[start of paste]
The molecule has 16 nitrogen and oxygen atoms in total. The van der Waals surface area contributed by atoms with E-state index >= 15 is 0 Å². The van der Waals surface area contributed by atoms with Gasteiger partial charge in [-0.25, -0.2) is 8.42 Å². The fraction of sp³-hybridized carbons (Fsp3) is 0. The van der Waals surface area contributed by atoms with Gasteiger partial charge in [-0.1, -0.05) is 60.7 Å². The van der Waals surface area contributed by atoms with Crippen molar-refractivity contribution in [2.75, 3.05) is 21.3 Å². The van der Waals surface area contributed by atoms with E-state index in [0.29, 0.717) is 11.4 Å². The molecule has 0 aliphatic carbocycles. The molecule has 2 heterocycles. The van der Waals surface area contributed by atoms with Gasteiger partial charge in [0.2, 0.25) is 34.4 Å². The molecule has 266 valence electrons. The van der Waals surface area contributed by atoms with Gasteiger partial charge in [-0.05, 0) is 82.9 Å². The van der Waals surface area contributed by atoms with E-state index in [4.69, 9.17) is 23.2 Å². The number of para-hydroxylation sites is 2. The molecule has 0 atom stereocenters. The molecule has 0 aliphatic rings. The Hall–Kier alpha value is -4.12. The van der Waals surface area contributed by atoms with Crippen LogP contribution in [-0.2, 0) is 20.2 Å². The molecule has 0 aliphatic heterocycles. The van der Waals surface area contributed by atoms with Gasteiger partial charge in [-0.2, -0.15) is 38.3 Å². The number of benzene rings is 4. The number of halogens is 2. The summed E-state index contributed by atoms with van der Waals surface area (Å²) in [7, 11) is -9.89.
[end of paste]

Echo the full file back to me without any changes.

The molecule has 16 nitrogen and oxygen atoms in total. The van der Waals surface area contributed by atoms with E-state index >= 15 is 0 Å². The van der Waals surface area contributed by atoms with Gasteiger partial charge in [-0.25, -0.2) is 8.42 Å². The fraction of sp³-hybridized carbons (Fsp3) is 0. The van der Waals surface area contributed by atoms with Gasteiger partial charge in [-0.1, -0.05) is 60.7 Å². The van der Waals surface area contributed by atoms with Crippen molar-refractivity contribution in [2.75, 3.05) is 21.3 Å². The van der Waals surface area contributed by atoms with E-state index in [0.29, 0.717) is 11.4 Å². The molecule has 0 aliphatic carbocycles. The molecule has 2 heterocycles. The van der Waals surface area contributed by atoms with Gasteiger partial charge in [0.2, 0.25) is 34.4 Å². The molecule has 266 valence electrons. The van der Waals surface area contributed by atoms with Gasteiger partial charge in [-0.05, 0) is 82.9 Å². The van der Waals surface area contributed by atoms with E-state index in [4.69, 9.17) is 23.2 Å². The number of para-hydroxylation sites is 2. The molecule has 0 atom stereocenters. The molecule has 0 aliphatic rings. The Hall–Kier alpha value is -4.12. The van der Waals surface area contributed by atoms with Crippen LogP contribution in [-0.2, 0) is 20.2 Å². The molecule has 0 aliphatic heterocycles. The van der Waals surface area contributed by atoms with Gasteiger partial charge in [-0.2, -0.15) is 38.3 Å². The number of benzene rings is 4. The number of halogens is 2. The summed E-state index contributed by atoms with van der Waals surface area (Å²) in [7, 11) is -9.89.